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Things You Didn't Know Were Invented in Houston

Jun 29th, 2020

If you live in our luxury Houston apartments, then you already know that Houston is a pretty historic place. It used to be the capital of Texas before it was moved to Austin in 1839, and it still serves as one of Texas’ bright cities of promise and innovation. 

Houston’s entrepreneurial history started even before the city was founded. Brothers John and Augustus Allen traveled to Texas to buy and settle on land around the Galveston area in hopes of creating a thriving town and establishing a capital for Texas. They ended up buying 6,642 acres of land around the Buffalo Bayou and decided to build a city there, despite there being no clear promise of success. 

The brothers practically threw up a town in what seemed to be no time at all. They built a two-story capitol building in hopes that the new Texas congress would move their headquarters to the town which, sure enough, they did. They built a theater in just a few weeks. Soon, Houston (named after their good pal, Sam Houston) was growing faster and faster, and even though Houston did not remain the capital of Texas, the city firmly established itself as a hub for commerce and trade in Texas.

Since the city’s earliest beginnings, Houston has been full of people who have dreamed of bigger and brighter things. It’s no surprise, then, that the city has been the home to a wealth of other inventions in its overall history. 

So, here are a few things that you might not know were invented in Houston.

Things that were invented in Houston

Breast implants

Houston doctors Thomas Cronin and Frank Gerow first got the idea for breast implants in 1962 when they jokingly compared the plastic texture of a blood bag to a breast. The metaphorical light bulb went ‘ding’ and the world of silicone implants has never been the same since. 

The Weed Eater

Did you know that the very first Weed Eater was made out of an old popcorn can and a few nylon bristles?

George C. Ballas, Sr. founded the company Weed Eater after he invented the trimming device in 1975. He got the idea for the now-popular piece of yard equipment after seeing the spinning nylon bristles at an automatic car wash.

Domed stadiums

Have you ever been to the Astrodome? It’s about 20 minutes from our River Oaks apartments

When the Astrodome was completed in 1965, it was considered to be the 8th Wonder of the World because of its sheer size and luxurious amenities. The Astros baseball team and the Oilers NFL team used the stadium until 2000 and 1997, respectively.

Domed stadiums became all the rage for a while, but by 1994 when the Astros removed the stadium’s symbol from their logo, the domed stadium design was losing its appeal. Montreal’s Olympic Stadium built a retractable roof in 1976, which encouraged architects to design more creative designs other than domes.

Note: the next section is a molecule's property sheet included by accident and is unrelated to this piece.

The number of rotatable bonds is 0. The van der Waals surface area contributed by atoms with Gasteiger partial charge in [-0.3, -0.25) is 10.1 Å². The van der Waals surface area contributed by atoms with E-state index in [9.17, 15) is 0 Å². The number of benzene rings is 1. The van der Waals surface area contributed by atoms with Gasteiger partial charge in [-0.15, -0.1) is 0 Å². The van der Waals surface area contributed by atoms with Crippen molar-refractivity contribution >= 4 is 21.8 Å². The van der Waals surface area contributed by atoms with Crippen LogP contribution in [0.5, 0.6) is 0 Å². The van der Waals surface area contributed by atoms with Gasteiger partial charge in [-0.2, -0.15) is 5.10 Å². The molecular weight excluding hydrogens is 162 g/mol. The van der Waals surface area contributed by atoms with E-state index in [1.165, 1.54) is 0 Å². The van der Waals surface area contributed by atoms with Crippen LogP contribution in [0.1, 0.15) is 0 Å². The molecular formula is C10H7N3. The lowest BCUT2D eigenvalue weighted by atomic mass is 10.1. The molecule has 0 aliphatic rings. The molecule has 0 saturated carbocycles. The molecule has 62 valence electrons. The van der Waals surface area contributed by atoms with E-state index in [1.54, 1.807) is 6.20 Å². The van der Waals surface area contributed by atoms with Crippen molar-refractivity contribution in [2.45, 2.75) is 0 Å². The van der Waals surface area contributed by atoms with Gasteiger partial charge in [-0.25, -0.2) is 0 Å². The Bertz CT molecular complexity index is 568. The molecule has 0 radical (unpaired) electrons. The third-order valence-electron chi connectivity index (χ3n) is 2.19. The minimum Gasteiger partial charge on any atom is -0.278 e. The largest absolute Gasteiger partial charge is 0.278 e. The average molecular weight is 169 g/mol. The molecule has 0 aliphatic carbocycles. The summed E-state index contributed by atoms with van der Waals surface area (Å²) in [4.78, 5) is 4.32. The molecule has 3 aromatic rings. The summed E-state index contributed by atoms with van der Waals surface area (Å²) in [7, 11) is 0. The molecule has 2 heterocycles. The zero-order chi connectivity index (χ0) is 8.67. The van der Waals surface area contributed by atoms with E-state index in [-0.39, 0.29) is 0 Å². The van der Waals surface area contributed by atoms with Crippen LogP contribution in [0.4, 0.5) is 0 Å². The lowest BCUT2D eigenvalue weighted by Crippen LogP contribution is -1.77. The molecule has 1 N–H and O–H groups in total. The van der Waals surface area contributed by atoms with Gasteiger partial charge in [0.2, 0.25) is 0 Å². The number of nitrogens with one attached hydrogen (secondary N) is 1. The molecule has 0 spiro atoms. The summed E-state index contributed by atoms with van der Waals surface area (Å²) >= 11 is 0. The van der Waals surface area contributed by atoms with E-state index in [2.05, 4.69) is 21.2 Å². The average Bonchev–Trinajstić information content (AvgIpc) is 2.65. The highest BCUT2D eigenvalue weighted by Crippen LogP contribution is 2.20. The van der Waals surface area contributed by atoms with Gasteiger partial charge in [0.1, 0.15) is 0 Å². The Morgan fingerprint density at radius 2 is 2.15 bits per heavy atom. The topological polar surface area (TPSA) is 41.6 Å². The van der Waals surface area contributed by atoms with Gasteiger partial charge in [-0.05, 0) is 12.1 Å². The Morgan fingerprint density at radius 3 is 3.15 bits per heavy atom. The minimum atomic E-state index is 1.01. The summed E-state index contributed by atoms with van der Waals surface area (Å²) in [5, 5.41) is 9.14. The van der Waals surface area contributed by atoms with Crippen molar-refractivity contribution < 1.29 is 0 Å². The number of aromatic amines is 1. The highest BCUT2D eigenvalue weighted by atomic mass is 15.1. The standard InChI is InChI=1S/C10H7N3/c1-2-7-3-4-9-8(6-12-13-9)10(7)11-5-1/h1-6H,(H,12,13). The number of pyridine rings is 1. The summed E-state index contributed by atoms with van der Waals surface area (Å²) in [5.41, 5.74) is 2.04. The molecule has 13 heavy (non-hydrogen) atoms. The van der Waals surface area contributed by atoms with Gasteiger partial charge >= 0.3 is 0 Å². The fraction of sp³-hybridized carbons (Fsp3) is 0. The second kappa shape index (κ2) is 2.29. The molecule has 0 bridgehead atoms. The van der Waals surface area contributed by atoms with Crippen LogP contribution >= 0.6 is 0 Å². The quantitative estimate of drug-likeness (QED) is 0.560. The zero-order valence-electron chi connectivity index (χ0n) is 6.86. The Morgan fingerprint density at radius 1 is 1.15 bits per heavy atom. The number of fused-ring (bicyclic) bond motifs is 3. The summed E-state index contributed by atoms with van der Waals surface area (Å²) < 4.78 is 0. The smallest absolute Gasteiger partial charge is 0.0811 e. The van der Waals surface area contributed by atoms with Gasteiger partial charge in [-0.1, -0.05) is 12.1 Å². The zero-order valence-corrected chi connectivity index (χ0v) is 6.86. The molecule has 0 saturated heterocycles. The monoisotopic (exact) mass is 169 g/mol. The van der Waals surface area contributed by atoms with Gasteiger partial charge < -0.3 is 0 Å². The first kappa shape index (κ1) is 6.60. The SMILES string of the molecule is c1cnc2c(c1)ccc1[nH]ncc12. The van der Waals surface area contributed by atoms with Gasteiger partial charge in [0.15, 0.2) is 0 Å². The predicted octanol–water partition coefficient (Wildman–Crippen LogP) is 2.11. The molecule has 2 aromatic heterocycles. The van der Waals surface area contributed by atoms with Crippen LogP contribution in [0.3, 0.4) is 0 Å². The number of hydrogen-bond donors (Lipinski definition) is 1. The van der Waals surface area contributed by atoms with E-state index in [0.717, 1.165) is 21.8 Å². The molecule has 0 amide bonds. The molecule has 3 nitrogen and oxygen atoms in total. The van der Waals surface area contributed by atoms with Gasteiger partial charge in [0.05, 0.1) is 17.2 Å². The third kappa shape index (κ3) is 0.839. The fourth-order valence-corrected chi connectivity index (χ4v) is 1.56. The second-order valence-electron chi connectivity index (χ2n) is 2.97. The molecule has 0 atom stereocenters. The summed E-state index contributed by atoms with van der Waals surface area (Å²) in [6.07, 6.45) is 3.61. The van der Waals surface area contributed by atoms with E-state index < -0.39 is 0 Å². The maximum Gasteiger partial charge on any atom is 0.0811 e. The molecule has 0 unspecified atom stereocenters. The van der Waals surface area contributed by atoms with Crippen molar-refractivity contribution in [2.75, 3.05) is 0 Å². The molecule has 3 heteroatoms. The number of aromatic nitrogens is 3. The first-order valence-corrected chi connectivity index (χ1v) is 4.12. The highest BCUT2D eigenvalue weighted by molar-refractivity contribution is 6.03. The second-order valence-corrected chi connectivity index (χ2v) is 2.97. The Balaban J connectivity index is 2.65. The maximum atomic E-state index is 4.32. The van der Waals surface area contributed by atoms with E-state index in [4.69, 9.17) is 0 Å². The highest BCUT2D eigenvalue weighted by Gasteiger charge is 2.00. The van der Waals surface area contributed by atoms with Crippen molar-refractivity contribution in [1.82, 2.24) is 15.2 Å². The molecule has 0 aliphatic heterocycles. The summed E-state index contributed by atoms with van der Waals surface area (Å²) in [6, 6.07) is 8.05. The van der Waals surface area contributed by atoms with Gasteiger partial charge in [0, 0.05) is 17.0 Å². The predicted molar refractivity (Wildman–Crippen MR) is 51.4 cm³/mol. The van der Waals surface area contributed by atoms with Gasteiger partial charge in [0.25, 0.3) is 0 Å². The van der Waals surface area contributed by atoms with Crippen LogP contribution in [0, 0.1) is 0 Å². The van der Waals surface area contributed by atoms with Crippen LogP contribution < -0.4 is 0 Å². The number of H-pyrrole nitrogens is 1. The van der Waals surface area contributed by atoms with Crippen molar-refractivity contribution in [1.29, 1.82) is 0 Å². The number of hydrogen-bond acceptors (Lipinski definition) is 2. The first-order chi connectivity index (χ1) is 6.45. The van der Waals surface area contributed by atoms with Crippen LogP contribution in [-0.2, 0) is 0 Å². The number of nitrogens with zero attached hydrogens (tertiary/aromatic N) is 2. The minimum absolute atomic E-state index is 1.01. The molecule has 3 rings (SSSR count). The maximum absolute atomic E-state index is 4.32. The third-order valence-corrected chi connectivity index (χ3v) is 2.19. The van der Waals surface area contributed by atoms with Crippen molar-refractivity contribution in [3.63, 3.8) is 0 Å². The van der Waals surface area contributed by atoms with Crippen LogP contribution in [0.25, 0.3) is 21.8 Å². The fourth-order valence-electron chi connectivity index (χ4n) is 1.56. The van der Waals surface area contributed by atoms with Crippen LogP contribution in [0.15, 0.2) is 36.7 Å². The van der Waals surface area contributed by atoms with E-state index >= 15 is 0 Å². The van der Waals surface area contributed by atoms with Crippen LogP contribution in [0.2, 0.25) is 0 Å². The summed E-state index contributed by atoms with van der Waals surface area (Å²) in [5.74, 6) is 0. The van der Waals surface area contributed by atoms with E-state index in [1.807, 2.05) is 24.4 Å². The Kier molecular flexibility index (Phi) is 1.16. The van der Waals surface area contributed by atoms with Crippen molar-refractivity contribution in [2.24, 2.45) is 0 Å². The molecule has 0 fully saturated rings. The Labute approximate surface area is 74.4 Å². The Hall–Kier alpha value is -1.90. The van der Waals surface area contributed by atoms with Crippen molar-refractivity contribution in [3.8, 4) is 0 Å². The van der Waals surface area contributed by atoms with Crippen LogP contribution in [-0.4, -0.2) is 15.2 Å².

The dome stadium design has become less and less popular over the years for a multitude of reasons. Weather had no part to play in the football and baseball games, and the predictability of the environment quickly became a bore. The noise level inside the stadium was impossible to control, and the roofs were tricky to repair and maintain.

While domed stadiums are no longer the sought-after game experiences they once were, the Astrodome stands as a monument to a new wave of sporting arenas and to the wonders of modern architecture.  

Condensed milk

Galveston land surveyor and inventor Gail Borden invented two condensed foods. His first, condensed meat, did not take off well because of its strange taste and texture. His second invention, though, was a hit, and soon condensed milk was available nationwide. 

Borden invented condensed milk in 1853 so that milk could be stored for more than a few hours before going bad. 


Foods evolve over hundreds of years as cultures interact with each other. Although Spanish and Mexican recipes have been intertwined with classic Anglo recipes since Europeans arrived in the Americas, the modern-day “Tex-Mex” has not been around all that long. A book about American foods talks about the fajita being introduced at Ninfa’s restaurant in Houston in 1973.

If you want to visit this iconic restaurant, you can find The Original Ninfa’s on Navigation just east of Downtown Houston. It’s just 10 miles away from our apartments in Montrose!

Public television channels

KUHT channel 8 was the first public television station in the United States. The station’s founder, Dr. John C. Schwarzwalder, founded the station in 1953 as the first educational, non-profit television station featuring televised college credit classes free of charge. By 1970, the station’s successor PBS (the Public Broadcasting Service) was airing a little show some of you might remember as ‘Sesame Street.

Thanks, Houston!

Mobile stroke units

Before mobile stroke units were invented, stroke patients had to be transported to CT scanners in order to be examined. The Texas Medical Center created the very first mobile stroke unit in 2014 and equipped it with an on-board stroke neurologist. These mobile stroke units gave patients a much shorter time-to-treatment than if they were transported to the hospital,

Maybe you knew about some of these inventions’ origins, and maybe you didn’t. Either way, AMLI's Houston residents should be proud to live in a place where innovation and entrepreneurship have flourished so well. Who knows what we could add to this list in the next few years?

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Featured photo courtesy Pixabay/Alexas_Fotos

Author of Article

Colleen Ford is a South African who now lives in Spokane, Washington. She loves to travel, camp (in warm weather) and bake.

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